What It’s Like Living In Taiwan Without Health Insurance

I haven’t had health insurance since 2008, which is a pretty crazy thing to say, given that I live in a country with some of the most affordable and high-quality medical care in the world.  National Taiwan Health Insurance, while expensive for the Republic of China (ROC) government of Taiwan, is incredibly cheap for Taiwanese […]

Those Moments of Culture Shock in Taiwan

Everyone that’s spent some time here knows all about those moments of culture shock in Taiwan. The truth is, most people who live in a place far from where they consider “home” will have significant moments of culture shock.  These feelings can creep up on you or simply blindside you, whether you’ve been here a […]

Waiting in Line: It’s Different in Taiwan

A few years back, I commented to a friend of mine about how Taiwan has amazingly long lines and how willing Taiwanese seem to stand in them for long periods of time.  For many who first come to Taiwan – and even those who live here for years – the “Line Culture” seen in Taiwan […]

Taiwan Work Visas: Pros and Cons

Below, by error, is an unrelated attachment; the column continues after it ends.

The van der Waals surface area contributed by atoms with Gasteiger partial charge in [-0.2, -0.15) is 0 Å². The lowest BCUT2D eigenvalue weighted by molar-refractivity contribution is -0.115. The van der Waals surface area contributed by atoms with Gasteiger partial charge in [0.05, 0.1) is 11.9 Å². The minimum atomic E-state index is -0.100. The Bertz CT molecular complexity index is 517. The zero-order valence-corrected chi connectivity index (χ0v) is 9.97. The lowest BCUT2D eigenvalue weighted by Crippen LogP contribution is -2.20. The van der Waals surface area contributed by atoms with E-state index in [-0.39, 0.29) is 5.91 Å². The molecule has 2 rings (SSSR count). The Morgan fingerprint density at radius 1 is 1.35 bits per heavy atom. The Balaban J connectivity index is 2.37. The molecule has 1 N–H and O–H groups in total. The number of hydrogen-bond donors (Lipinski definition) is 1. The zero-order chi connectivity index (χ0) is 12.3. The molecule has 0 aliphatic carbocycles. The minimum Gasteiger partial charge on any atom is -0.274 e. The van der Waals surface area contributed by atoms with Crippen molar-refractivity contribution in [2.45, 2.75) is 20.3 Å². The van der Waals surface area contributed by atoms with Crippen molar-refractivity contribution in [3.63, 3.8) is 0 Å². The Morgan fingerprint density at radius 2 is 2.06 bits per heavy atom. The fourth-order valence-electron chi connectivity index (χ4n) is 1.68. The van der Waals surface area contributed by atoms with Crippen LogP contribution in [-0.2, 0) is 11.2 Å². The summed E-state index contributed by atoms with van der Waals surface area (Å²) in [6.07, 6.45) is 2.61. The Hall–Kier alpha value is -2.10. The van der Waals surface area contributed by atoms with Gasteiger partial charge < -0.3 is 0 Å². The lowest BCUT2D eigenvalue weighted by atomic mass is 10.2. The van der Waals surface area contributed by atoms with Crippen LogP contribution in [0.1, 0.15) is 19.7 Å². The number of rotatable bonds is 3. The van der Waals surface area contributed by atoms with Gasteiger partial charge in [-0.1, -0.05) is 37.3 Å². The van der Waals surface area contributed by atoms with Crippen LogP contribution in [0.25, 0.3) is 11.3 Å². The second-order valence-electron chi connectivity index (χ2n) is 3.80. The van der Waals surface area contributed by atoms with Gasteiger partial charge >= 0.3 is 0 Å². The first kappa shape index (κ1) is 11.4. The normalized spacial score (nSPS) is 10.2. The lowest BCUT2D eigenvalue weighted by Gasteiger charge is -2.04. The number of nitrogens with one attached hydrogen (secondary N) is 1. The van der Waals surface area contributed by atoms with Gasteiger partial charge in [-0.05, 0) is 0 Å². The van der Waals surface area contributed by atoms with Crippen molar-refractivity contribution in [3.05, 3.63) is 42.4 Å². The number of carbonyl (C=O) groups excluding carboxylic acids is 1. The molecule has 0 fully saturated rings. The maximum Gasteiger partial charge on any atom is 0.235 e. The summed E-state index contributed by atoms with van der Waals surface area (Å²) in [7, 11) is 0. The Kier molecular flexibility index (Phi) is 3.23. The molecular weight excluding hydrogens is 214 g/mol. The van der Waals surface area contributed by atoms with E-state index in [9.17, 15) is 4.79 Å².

A lot of people ask me about the pros and cons of having a Taiwan Work Visa, colloquially called an “ARC” (Alien Resident Card).  In reality, these are two separate things – one is a visa and one is an identification card.  But a question I often get from people is, “Do I need an ARC to […]

Free McDonald’s In Asia

Free McDonald’s In Asia   If you live in many parts of Asia (including Singapore, Taiwan, and Hong Kong), there’s a good chance that McDonald’s wants to give you free food every day. I know that McDonald’s doesn’t have the best reputation, for a variety of reasons.  While I certainly wouldn’t advocate eating at McDonald’s […]

Taichunger’s Guide: Classy Overnight in Hong Kong for Under NT$10000

by Joseph Fritz  all prices listed in New Taiwan Dollars   (NT4:HK1 / NT30:US1 / NT40:EU1) For many expatriates in Taiwan, leaving the country every 60-to-90 days is a normal part of life, and it can be a frustrating part of it.  I handle these blasé-but-necessary overnight trips by traveling at as high a standard as possible, […]